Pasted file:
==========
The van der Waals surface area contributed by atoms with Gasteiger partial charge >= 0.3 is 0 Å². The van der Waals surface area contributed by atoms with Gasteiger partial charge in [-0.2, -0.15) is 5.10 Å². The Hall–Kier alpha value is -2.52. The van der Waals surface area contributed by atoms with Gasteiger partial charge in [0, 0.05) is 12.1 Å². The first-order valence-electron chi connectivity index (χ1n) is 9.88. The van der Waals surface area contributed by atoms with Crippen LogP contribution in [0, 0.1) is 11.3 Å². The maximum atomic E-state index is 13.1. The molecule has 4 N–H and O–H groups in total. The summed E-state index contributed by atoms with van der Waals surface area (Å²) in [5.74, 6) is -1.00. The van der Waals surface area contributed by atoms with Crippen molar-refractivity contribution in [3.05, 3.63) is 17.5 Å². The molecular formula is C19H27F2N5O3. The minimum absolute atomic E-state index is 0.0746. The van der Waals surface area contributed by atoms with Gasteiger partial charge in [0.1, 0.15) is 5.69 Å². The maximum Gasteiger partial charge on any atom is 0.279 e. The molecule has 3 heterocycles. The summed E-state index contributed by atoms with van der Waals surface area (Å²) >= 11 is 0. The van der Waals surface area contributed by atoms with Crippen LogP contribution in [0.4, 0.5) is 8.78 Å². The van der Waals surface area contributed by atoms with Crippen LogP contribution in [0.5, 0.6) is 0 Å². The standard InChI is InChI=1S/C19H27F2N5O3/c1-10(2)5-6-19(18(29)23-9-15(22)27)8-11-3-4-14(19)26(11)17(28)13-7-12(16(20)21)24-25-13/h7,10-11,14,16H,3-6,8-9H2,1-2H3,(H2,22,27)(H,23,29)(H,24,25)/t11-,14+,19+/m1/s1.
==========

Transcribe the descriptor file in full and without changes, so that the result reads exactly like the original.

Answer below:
The van der Waals surface area contributed by atoms with Gasteiger partial charge >= 0.3 is 0 Å². The van der Waals surface area contributed by atoms with Gasteiger partial charge in [-0.2, -0.15) is 5.10 Å². The Hall–Kier alpha value is -2.52. The van der Waals surface area contributed by atoms with Gasteiger partial charge in [0, 0.05) is 12.1 Å². The first-order valence-electron chi connectivity index (χ1n) is 9.88. The van der Waals surface area contributed by atoms with Crippen LogP contribution in [0, 0.1) is 11.3 Å². The maximum atomic E-state index is 13.1. The molecule has 4 N–H and O–H groups in total. The summed E-state index contributed by atoms with van der Waals surface area (Å²) in [5.74, 6) is -1.00. The van der Waals surface area contributed by atoms with Crippen molar-refractivity contribution in [3.05, 3.63) is 17.5 Å². The molecular formula is C19H27F2N5O3. The minimum absolute atomic E-state index is 0.0746. The van der Waals surface area contributed by atoms with Gasteiger partial charge in [0.1, 0.15) is 5.69 Å². The maximum Gasteiger partial charge on any atom is 0.279 e. The molecule has 3 heterocycles. The summed E-state index contributed by atoms with van der Waals surface area (Å²) >= 11 is 0. The van der Waals surface area contributed by atoms with Crippen LogP contribution in [0.4, 0.5) is 8.78 Å². The van der Waals surface area contributed by atoms with Crippen LogP contribution in [0.5, 0.6) is 0 Å². The standard InChI is InChI=1S/C19H27F2N5O3/c1-10(2)5-6-19(18(29)23-9-15(22)27)8-11-3-4-14(19)26(11)17(28)13-7-12(16(20)21)24-25-13/h7,10-11,14,16H,3-6,8-9H2,1-2H3,(H2,22,27)(H,23,29)(H,24,25)/t11-,14+,19+/m1/s1.